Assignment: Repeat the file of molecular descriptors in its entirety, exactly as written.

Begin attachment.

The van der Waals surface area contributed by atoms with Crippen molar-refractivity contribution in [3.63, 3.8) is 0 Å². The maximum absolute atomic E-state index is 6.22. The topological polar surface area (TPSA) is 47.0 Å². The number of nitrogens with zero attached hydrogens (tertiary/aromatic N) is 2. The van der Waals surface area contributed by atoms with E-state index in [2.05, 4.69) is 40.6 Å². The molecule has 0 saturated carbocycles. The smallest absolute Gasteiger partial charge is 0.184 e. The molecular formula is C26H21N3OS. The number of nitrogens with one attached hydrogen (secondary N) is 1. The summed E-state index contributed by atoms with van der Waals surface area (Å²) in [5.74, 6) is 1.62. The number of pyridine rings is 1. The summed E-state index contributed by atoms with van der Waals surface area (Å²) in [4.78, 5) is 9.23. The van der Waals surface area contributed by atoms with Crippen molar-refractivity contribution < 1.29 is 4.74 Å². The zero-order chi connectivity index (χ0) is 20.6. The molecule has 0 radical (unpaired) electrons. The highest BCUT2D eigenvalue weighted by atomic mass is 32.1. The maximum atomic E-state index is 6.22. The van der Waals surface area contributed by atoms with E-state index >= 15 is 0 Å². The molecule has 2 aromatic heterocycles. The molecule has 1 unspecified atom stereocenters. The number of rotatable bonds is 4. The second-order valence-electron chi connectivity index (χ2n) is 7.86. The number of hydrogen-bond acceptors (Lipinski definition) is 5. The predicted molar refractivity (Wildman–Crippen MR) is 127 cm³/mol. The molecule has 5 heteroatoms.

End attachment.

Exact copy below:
The van der Waals surface area contributed by atoms with Crippen molar-refractivity contribution in [3.63, 3.8) is 0 Å². The maximum absolute atomic E-state index is 6.22. The topological polar surface area (TPSA) is 47.0 Å². The number of nitrogens with zero attached hydrogens (tertiary/aromatic N) is 2. The van der Waals surface area contributed by atoms with E-state index in [2.05, 4.69) is 40.6 Å². The molecule has 0 saturated carbocycles. The smallest absolute Gasteiger partial charge is 0.184 e. The molecular formula is C26H21N3OS. The number of nitrogens with one attached hydrogen (secondary N) is 1. The summed E-state index contributed by atoms with van der Waals surface area (Å²) in [5.74, 6) is 1.62. The number of pyridine rings is 1. The summed E-state index contributed by atoms with van der Waals surface area (Å²) in [4.78, 5) is 9.23. The van der Waals surface area contributed by atoms with Crippen molar-refractivity contribution < 1.29 is 4.74 Å². The zero-order chi connectivity index (χ0) is 20.6. The molecule has 0 radical (unpaired) electrons. The highest BCUT2D eigenvalue weighted by atomic mass is 32.1. The maximum atomic E-state index is 6.22. The van der Waals surface area contributed by atoms with E-state index >= 15 is 0 Å². The molecule has 2 aromatic heterocycles. The molecule has 1 unspecified atom stereocenters. The number of rotatable bonds is 4. The second-order valence-electron chi connectivity index (χ2n) is 7.86. The number of hydrogen-bond acceptors (Lipinski definition) is 5. The predicted molar refractivity (Wildman–Crippen MR) is 127 cm³/mol. The molecule has 5 heteroatoms.